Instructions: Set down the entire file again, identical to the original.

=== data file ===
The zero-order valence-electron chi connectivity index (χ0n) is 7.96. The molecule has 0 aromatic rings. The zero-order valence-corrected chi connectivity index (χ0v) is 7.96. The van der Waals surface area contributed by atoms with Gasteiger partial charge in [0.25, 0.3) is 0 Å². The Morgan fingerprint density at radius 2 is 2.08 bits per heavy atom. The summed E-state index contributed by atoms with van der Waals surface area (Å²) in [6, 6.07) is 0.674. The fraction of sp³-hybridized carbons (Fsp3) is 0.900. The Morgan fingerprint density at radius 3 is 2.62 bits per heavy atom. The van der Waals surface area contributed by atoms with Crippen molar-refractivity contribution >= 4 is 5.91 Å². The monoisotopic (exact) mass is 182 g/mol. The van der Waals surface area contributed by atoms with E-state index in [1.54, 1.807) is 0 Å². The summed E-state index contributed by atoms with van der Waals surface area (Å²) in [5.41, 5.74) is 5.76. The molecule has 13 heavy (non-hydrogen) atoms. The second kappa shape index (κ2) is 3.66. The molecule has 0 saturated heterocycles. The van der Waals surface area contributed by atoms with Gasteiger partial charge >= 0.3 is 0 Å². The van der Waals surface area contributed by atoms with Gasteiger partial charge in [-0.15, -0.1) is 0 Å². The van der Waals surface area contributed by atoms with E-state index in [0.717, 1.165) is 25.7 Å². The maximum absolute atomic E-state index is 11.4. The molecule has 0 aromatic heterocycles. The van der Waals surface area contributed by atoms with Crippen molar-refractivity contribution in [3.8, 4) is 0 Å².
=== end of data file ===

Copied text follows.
The zero-order valence-electron chi connectivity index (χ0n) is 7.96. The molecule has 0 aromatic rings. The zero-order valence-corrected chi connectivity index (χ0v) is 7.96. The van der Waals surface area contributed by atoms with Gasteiger partial charge in [0.25, 0.3) is 0 Å². The Morgan fingerprint density at radius 2 is 2.08 bits per heavy atom. The summed E-state index contributed by atoms with van der Waals surface area (Å²) in [6, 6.07) is 0.674. The fraction of sp³-hybridized carbons (Fsp3) is 0.900. The Morgan fingerprint density at radius 3 is 2.62 bits per heavy atom. The van der Waals surface area contributed by atoms with Crippen molar-refractivity contribution >= 4 is 5.91 Å². The monoisotopic (exact) mass is 182 g/mol. The van der Waals surface area contributed by atoms with E-state index in [1.54, 1.807) is 0 Å². The summed E-state index contributed by atoms with van der Waals surface area (Å²) in [5.41, 5.74) is 5.76. The molecule has 13 heavy (non-hydrogen) atoms. The second kappa shape index (κ2) is 3.66. The molecule has 0 saturated heterocycles. The van der Waals surface area contributed by atoms with Gasteiger partial charge >= 0.3 is 0 Å². The van der Waals surface area contributed by atoms with Gasteiger partial charge in [-0.15, -0.1) is 0 Å². The van der Waals surface area contributed by atoms with E-state index in [0.717, 1.165) is 25.7 Å². The maximum absolute atomic E-state index is 11.4. The molecule has 0 aromatic heterocycles. The van der Waals surface area contributed by atoms with Crippen molar-refractivity contribution in [3.8, 4) is 0 Å².